US insurers and reinsurers have left behind the recent dismal operating environment, to emerge capital-rich in 2013

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A long-awaited hardening of rates buoyed the US market, making the additional convergence capital that is flooding the market an extra bonus to an already strengthening market.

Traditional alternative risk transfer options such as insurance loss warranties (ILS) remained popular throughout 2013, with catastrophe bonds entering the market at favourable rates. The second half of 2013 saw record catastrophe bond issuance across the board, with Willis Capital Markets & Advisory reporting a $1.4bn of non-life catastrophe bond capacity issued through seven transactions in the third quarter of 2013, the highest Q3 it has recorded.

The second half of 2013 also demonstrated a growing trend in the US of a willingness by ILS investors to take on more risk for slightly lower returns for US wind cat bonds.

Validus continued its one-man fight with the Internal Revenue Service (IRS) against the enforcement of a 1% excise tax on certain foreign-to-foreign reinsurance premiums over 2013.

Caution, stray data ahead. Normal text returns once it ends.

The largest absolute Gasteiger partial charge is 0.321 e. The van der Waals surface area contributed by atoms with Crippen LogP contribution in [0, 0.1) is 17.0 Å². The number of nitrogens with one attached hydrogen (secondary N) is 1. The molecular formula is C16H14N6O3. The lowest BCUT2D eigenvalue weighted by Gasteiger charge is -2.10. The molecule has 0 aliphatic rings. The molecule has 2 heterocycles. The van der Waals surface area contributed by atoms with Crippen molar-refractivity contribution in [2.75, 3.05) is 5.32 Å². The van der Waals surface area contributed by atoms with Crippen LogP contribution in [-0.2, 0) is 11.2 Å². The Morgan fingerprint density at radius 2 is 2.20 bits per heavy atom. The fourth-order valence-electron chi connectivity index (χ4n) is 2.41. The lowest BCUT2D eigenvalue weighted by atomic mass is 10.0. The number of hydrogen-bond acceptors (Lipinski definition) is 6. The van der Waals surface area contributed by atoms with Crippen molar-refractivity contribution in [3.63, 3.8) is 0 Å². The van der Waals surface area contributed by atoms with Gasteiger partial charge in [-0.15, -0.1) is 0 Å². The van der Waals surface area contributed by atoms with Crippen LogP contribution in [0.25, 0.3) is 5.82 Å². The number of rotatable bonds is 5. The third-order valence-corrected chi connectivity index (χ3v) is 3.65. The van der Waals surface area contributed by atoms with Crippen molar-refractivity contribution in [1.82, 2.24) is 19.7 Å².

Validus’ latest motion in its suit against the government claims that the IRS is imposing an illegal double tax by taxing retrocessions. The suit has far-reaching consequences for all foreign reinsurers currently subject to the excise tax and a ruling is expected in 2014.

Despite forecasts suggesting the US hurricane season could produce storm levels 30% above 60-year averages, the skies remained eerily quiet, making 2013 the seventh quietest hurricane season in the past 70 years. At the close of the hurricane season, only 13 storms had been named and, of those, only two had reached hurricane status, with neither making US landfall or achieving major hurricane status.

The US also experienced its second consecutive below-average tornado season in 2013, with 717 tornadoes to date (as of 18 November), making it the second-quietest year for twisters since 1990. Apart from a string of activity in May that included an EF5 tornado, US insurers and reinsurers’ books have remained relatively untouched compared with 2011’s devastating losses.

At the close of 2013, US lawmakers and insurers are still no closer to a deal on the Terrorism Risk Insurance Act (TRIA) 2002, which is due to lapse on 31 December 2014.

There are currently three bills under consideration by congressional committees that aim to extend TRIA to varying levels. The outcome of the bills is as yet unknown; however the Federal Insurance Office is scheduled to release a report on the long-term availability and affordability of insurance for terrorism risk. The report is likely to influence the ongoing TRIA debate, with more updates due early in 2014.